Your Guide to Buying Natural Stones

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Your Guide to Buying Natural Stones

It does not take much research or time in a museum to notice that the beauty and purity of natural stones has captivated humans for generations. Also known as natural gemstones once cut and polished, the common relationship between all natural stones used for decorating and jewellery making is their durability, rarity, and beauty. Buyers interested in purchasing natural stones need to understand exactly what that term means first as well as know which types are most common and precious.


Understanding Natural Stones

The term 'stone' is a bit broad, as it references any one of three types of materials: minerals, organic material, or petrified material. Different types of stones have different composition, but they share the characteristic of natural occurrence within the earth. Thus, the term 'natural stone' only applies to stones mined from the earth itself. There are over 2,000 different types of natural stones, but only about 90 are gems and people only use half for jewellery and other decorative arts.


Enhanced and 'Lab-created' Stones

Not all gemstones are natural and understanding the other options on the market is important for buyers. One common stone used in jewellery especially, is the 'lab-created' or 'man-made' stones. These stones grow in a similar fashion to natural stones and look alike no matter their state. However, people grow lab-created gemstones in controlled conditions inside a laboratory. Another important distinction to make is between natural and so-called 'enhanced' gemstones. These selections are, in fact, from the earth, but, as is the case with some rare precious stones, their appearance, even after polishing is still less than ideal. In this case, people undertake a series of processes aimed at strengthening the stones and making them more beautiful. This includes heating the stones, bleaching them, filling or stabilising them, and oiling them.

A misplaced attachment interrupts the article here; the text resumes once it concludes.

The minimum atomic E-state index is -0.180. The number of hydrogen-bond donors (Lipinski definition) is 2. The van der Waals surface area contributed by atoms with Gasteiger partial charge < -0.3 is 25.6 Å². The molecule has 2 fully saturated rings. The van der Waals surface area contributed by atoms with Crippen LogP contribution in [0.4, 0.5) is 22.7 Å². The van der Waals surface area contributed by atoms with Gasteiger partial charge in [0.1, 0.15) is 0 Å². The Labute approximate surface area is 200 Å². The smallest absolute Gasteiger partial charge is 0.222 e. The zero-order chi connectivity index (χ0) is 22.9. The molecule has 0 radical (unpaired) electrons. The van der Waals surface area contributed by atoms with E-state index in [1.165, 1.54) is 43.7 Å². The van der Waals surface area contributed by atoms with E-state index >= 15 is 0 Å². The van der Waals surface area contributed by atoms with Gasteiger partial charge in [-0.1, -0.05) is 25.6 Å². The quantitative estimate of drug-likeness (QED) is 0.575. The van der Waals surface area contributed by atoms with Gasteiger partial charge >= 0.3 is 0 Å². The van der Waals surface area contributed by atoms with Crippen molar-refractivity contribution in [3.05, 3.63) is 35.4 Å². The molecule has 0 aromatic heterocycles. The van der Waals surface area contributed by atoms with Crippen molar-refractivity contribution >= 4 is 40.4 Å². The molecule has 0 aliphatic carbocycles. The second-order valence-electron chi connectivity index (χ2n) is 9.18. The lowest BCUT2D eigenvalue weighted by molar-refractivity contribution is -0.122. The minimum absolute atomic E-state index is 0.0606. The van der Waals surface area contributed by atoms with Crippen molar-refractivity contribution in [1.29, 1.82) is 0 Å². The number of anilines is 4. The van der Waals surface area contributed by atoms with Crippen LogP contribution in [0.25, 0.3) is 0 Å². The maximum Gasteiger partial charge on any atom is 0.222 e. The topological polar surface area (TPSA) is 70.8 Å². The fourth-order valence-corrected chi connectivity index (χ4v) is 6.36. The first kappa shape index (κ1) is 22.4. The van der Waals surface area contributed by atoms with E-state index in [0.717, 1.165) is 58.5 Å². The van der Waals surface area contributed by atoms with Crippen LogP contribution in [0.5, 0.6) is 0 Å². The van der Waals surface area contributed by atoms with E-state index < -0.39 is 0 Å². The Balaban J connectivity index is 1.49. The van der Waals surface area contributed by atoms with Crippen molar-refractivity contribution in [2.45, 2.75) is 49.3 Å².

Common Stone States

Because there are different types of stones on the market, understanding the three common states of natural stones is important for buyers trying to find a particular stone or achieve a particular look in either jewellery or home decor. Rough or raw stones, for example, look exactly as they do when mined from the earth with a cloudy colour and rough points. Raw stones are popular as healing crystals and work as a good option for artwork, which involves stone carving. Raw stone jewellery also has a distinctive and earthy look to it. To make raw stones polished stones, experts take raw stones, tumble them with water and sand to smooth rough edges, and then polish their surfaces. People often use polished as 'touch' stones for good luck and healing, and they make more elegant home display pieces. Finally, there are faceted stones. These stones undergo additional carving and cutting which creates 'facets' or faces on each stone. The facets catch and reflect light, making them great options as display crystals or for use in jewellery.

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